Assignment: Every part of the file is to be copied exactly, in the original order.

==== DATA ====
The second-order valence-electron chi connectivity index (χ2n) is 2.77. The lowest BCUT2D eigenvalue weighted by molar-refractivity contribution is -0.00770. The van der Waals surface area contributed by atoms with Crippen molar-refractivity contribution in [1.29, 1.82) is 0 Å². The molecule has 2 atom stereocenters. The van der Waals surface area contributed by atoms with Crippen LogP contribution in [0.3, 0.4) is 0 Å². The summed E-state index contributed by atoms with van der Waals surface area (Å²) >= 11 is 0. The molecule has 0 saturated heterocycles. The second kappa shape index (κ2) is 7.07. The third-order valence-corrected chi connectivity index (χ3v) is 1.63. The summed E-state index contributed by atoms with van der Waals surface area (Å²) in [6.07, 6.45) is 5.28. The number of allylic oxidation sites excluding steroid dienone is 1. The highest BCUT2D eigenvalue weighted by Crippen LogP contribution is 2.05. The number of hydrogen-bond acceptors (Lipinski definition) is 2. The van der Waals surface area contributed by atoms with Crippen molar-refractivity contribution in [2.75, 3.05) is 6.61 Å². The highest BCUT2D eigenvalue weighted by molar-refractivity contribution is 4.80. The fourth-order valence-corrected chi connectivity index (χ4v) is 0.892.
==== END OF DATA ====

The second-order valence-electron chi connectivity index (χ2n) is 2.77. The lowest BCUT2D eigenvalue weighted by molar-refractivity contribution is -0.00770. The van der Waals surface area contributed by atoms with Crippen molar-refractivity contribution in [1.29, 1.82) is 0 Å². The molecule has 2 atom stereocenters. The van der Waals surface area contributed by atoms with Crippen LogP contribution in [0.3, 0.4) is 0 Å². The summed E-state index contributed by atoms with van der Waals surface area (Å²) >= 11 is 0. The molecule has 0 saturated heterocycles. The second kappa shape index (κ2) is 7.07. The third-order valence-corrected chi connectivity index (χ3v) is 1.63. The summed E-state index contributed by atoms with van der Waals surface area (Å²) in [6.07, 6.45) is 5.28. The number of allylic oxidation sites excluding steroid dienone is 1. The highest BCUT2D eigenvalue weighted by Crippen LogP contribution is 2.05. The number of hydrogen-bond acceptors (Lipinski definition) is 2. The van der Waals surface area contributed by atoms with Crippen molar-refractivity contribution in [2.75, 3.05) is 6.61 Å². The highest BCUT2D eigenvalue weighted by molar-refractivity contribution is 4.80. The fourth-order valence-corrected chi connectivity index (χ4v) is 0.892.